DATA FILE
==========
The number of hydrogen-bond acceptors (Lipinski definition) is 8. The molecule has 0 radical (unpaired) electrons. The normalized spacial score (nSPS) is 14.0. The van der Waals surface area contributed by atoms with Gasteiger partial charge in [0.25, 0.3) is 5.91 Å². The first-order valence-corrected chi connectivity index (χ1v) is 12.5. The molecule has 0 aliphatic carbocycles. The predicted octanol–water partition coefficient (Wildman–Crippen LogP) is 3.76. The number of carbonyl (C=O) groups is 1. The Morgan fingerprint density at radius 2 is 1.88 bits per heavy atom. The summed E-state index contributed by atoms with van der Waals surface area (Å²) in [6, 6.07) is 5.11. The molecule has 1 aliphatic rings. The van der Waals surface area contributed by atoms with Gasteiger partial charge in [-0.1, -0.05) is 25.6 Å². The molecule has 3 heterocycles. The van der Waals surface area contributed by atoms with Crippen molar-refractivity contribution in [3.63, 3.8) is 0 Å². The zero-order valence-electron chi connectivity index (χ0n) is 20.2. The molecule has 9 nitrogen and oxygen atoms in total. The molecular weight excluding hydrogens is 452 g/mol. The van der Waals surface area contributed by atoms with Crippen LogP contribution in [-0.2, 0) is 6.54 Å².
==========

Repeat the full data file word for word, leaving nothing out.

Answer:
The number of hydrogen-bond acceptors (Lipinski definition) is 8. The molecule has 0 radical (unpaired) electrons. The normalized spacial score (nSPS) is 14.0. The van der Waals surface area contributed by atoms with Gasteiger partial charge in [0.25, 0.3) is 5.91 Å². The first-order valence-corrected chi connectivity index (χ1v) is 12.5. The molecule has 0 aliphatic carbocycles. The predicted octanol–water partition coefficient (Wildman–Crippen LogP) is 3.76. The number of carbonyl (C=O) groups is 1. The Morgan fingerprint density at radius 2 is 1.88 bits per heavy atom. The summed E-state index contributed by atoms with van der Waals surface area (Å²) in [6, 6.07) is 5.11. The molecule has 1 aliphatic rings. The van der Waals surface area contributed by atoms with Gasteiger partial charge in [-0.1, -0.05) is 25.6 Å². The molecule has 3 heterocycles. The van der Waals surface area contributed by atoms with Crippen molar-refractivity contribution in [3.63, 3.8) is 0 Å². The zero-order valence-electron chi connectivity index (χ0n) is 20.2. The molecule has 9 nitrogen and oxygen atoms in total. The molecular weight excluding hydrogens is 452 g/mol. The van der Waals surface area contributed by atoms with Crippen LogP contribution in [-0.2, 0) is 6.54 Å².